When my father died, many people, including other priests, asked if I would follow in his footsteps by becoming a priest. At first, I refused. I didn’t think that was my calling. My father even insisted that I shouldn’t feel pressured to follow our family’s long lineage of clerical service. But the more stories I hear of people desperate for faith wandering alone in the scary, secular world, the more I realize that his ability to reach people was singular. And this isn’t just my impression: there are some people who, having but brief encounters with my father, felt just a little bit more loved, more joyful, more educated, and closer to God, and relay those experiences to me often decades later. I suppose I’m disappointed that they haven’t had many other moments like that in life. My calling to the priesthood was first revealed through their witness, though. And having been so close to my father, I know what has to be done to share that love again.
I have walked in the shoes of many, and hope to continue to; first, as a Ukrainian Greek-Catholic in a Roman Catholic world, learning about my faith, defending our Church’s dignity as a minority Church. In my Latin grade school I was told I was the illegitimate son of an illegitimate priest, so I learned about canon law. In my Dominican high school I was denied communion for not being “Roman Catholic,” so I learned about the constitution of the Church. My second experience is as a person who, though the son of a priest, has spent the last decade of my life as an average lay person about to enter a mixed marriage. As a bandura player, I’ve been to dozens of parishes across North America, and have seen the unvarnished truth of what’s out there. I’ve seen little examples of amazing work in action, so I’ve seen what’s possible. I have great hope.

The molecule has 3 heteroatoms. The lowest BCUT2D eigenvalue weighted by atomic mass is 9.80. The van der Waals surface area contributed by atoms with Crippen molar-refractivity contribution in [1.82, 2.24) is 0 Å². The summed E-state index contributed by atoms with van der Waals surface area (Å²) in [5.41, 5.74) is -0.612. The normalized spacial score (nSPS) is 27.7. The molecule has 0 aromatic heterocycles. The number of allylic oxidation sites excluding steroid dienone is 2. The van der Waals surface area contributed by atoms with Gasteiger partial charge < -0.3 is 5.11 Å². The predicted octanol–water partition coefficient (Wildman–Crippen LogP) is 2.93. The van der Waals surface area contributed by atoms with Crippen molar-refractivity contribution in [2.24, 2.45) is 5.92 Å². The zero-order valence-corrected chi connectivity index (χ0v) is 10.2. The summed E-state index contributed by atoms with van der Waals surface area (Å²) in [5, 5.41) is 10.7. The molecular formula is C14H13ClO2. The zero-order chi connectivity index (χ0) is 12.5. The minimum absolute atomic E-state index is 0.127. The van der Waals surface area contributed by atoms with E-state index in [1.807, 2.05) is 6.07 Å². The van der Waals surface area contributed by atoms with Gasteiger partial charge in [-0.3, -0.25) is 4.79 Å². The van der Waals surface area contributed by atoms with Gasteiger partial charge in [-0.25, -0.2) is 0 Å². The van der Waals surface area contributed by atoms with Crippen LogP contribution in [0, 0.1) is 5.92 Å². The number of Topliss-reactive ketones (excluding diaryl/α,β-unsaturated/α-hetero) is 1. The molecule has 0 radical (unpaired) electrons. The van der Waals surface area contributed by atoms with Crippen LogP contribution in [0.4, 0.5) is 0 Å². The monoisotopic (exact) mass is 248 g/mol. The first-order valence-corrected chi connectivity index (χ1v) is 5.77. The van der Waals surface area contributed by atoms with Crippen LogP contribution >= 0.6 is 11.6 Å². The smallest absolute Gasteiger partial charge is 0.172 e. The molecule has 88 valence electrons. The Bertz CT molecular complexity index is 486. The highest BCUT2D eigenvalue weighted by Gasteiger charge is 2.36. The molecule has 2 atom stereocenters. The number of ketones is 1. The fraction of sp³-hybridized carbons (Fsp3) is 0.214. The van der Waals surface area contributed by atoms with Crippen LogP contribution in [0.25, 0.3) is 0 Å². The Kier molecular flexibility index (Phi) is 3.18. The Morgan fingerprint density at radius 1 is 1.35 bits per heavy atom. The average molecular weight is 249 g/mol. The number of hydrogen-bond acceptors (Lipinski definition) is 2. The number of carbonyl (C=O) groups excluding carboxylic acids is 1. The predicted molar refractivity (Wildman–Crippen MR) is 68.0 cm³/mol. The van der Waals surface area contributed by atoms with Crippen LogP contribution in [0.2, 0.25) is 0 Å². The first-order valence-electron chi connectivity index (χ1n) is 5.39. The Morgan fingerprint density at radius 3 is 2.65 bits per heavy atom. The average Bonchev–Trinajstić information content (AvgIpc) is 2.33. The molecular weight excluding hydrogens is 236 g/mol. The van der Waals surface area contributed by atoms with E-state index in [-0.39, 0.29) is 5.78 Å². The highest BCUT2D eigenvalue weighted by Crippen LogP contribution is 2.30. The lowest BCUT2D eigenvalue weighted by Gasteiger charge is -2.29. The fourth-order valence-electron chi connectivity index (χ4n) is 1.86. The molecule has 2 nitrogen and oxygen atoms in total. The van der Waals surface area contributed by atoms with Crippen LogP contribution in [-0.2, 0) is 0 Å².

If I am ordained as a priest, I promise to be driven by a spirit of empathy and co-suffering love, working towards the dignity of all people—especially the marginalized—and the joy of the martyrs whose legacy we inherit as Ukrainian Greek-Catholics. My lodestar comes from the Code of Canons of Eastern Churches: “among which are sincerity of heart, diligent concern for justice, the spirit of poverty, fidelity to promises, courtesy in acting, speaking modestly joined with charity” (Canon 346 §2 8°). I also take heed Metropolitan Andrey Sheptytsky’s call to hard work: from doing my own plumbing and getting dirty, to walking the last mile to make sure every last voice is heard.
The first mile begins this fall, as I begin my first course at the Three Holy Hierarchs seminary in Kyiv, Ukraine. Please pray for me, as I will for you:
Our Father, Who art in heaven, hallowed be Thy Name. Thy Kingdom come, thy Will be done, on earth as it is in Heaven. Give us this day our daily bread, and forgive us our trespasses, as we forgive those who trespass against us, and lead us not into temptation, but deliver us from evil. Amen.